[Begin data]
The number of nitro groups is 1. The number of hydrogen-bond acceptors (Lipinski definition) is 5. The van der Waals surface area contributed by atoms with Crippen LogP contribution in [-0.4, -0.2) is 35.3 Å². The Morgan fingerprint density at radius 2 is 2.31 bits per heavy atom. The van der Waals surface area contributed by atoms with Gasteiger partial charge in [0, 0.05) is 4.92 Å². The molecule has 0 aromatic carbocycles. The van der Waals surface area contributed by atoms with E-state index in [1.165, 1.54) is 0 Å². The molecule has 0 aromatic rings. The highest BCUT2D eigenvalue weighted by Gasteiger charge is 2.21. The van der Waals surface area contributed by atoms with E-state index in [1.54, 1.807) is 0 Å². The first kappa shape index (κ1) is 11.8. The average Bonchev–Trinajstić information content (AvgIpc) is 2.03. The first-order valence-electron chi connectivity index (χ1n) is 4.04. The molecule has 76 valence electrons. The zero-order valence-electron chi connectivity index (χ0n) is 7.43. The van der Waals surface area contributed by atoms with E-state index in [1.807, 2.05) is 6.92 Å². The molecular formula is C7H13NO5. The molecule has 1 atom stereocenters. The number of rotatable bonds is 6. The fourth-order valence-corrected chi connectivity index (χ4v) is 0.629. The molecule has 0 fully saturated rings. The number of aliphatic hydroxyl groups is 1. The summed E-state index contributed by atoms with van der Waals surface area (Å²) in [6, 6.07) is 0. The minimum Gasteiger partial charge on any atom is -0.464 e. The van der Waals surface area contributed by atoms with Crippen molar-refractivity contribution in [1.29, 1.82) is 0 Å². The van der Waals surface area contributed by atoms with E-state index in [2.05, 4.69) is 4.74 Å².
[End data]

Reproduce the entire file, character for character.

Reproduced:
The number of nitro groups is 1. The number of hydrogen-bond acceptors (Lipinski definition) is 5. The van der Waals surface area contributed by atoms with Crippen LogP contribution in [-0.4, -0.2) is 35.3 Å². The Morgan fingerprint density at radius 2 is 2.31 bits per heavy atom. The van der Waals surface area contributed by atoms with Gasteiger partial charge in [0, 0.05) is 4.92 Å². The molecule has 0 aromatic carbocycles. The van der Waals surface area contributed by atoms with E-state index in [1.165, 1.54) is 0 Å². The molecule has 0 aromatic rings. The highest BCUT2D eigenvalue weighted by Gasteiger charge is 2.21. The van der Waals surface area contributed by atoms with E-state index in [1.54, 1.807) is 0 Å². The first kappa shape index (κ1) is 11.8. The average Bonchev–Trinajstić information content (AvgIpc) is 2.03. The first-order valence-electron chi connectivity index (χ1n) is 4.04. The molecule has 76 valence electrons. The zero-order valence-electron chi connectivity index (χ0n) is 7.43. The van der Waals surface area contributed by atoms with E-state index in [1.807, 2.05) is 6.92 Å². The molecular formula is C7H13NO5. The molecule has 1 atom stereocenters. The number of rotatable bonds is 6. The fourth-order valence-corrected chi connectivity index (χ4v) is 0.629. The molecule has 0 fully saturated rings. The number of aliphatic hydroxyl groups is 1. The summed E-state index contributed by atoms with van der Waals surface area (Å²) in [6, 6.07) is 0. The minimum Gasteiger partial charge on any atom is -0.464 e. The van der Waals surface area contributed by atoms with Crippen molar-refractivity contribution in [1.29, 1.82) is 0 Å². The van der Waals surface area contributed by atoms with E-state index in [2.05, 4.69) is 4.74 Å².